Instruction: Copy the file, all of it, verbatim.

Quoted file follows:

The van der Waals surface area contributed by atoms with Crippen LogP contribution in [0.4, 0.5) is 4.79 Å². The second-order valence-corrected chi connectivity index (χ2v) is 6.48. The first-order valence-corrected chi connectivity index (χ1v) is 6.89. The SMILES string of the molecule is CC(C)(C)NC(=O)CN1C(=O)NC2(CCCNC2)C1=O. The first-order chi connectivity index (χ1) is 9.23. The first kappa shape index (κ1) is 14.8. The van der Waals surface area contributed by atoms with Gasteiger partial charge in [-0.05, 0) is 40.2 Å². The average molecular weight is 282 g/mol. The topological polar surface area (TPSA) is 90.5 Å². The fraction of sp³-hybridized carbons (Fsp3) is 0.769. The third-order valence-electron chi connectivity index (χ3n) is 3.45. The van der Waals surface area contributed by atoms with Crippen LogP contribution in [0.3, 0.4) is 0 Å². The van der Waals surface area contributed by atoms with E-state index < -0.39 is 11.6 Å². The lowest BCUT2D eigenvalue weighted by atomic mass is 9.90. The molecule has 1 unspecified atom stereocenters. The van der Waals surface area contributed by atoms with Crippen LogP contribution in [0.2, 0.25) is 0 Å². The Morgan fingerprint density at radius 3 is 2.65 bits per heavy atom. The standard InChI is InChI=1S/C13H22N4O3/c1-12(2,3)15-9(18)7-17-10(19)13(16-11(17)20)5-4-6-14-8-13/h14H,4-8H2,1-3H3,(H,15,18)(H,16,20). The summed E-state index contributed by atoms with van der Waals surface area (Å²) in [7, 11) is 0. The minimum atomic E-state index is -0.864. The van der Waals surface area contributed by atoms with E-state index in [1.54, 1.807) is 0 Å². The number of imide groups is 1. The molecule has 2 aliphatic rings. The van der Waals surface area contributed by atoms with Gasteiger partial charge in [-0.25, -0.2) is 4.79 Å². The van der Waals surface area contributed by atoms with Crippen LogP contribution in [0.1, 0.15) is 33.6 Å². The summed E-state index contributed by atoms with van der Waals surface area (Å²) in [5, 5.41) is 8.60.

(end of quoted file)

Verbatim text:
The van der Waals surface area contributed by atoms with Crippen LogP contribution in [0.4, 0.5) is 4.79 Å². The second-order valence-corrected chi connectivity index (χ2v) is 6.48. The first-order valence-corrected chi connectivity index (χ1v) is 6.89. The SMILES string of the molecule is CC(C)(C)NC(=O)CN1C(=O)NC2(CCCNC2)C1=O. The first-order chi connectivity index (χ1) is 9.23. The first kappa shape index (κ1) is 14.8. The van der Waals surface area contributed by atoms with Gasteiger partial charge in [-0.05, 0) is 40.2 Å². The average molecular weight is 282 g/mol. The topological polar surface area (TPSA) is 90.5 Å². The fraction of sp³-hybridized carbons (Fsp3) is 0.769. The third-order valence-electron chi connectivity index (χ3n) is 3.45. The van der Waals surface area contributed by atoms with Crippen LogP contribution in [0.3, 0.4) is 0 Å². The van der Waals surface area contributed by atoms with E-state index < -0.39 is 11.6 Å². The lowest BCUT2D eigenvalue weighted by atomic mass is 9.90. The molecule has 1 unspecified atom stereocenters. The van der Waals surface area contributed by atoms with Crippen LogP contribution in [0.2, 0.25) is 0 Å². The Morgan fingerprint density at radius 3 is 2.65 bits per heavy atom. The standard InChI is InChI=1S/C13H22N4O3/c1-12(2,3)15-9(18)7-17-10(19)13(16-11(17)20)5-4-6-14-8-13/h14H,4-8H2,1-3H3,(H,15,18)(H,16,20). The summed E-state index contributed by atoms with van der Waals surface area (Å²) in [7, 11) is 0. The minimum atomic E-state index is -0.864. The van der Waals surface area contributed by atoms with E-state index in [1.54, 1.807) is 0 Å². The number of imide groups is 1. The molecule has 2 aliphatic rings. The van der Waals surface area contributed by atoms with Gasteiger partial charge in [-0.25, -0.2) is 4.79 Å². The van der Waals surface area contributed by atoms with Crippen LogP contribution in [0.1, 0.15) is 33.6 Å². The summed E-state index contributed by atoms with van der Waals surface area (Å²) in [5, 5.41) is 8.60.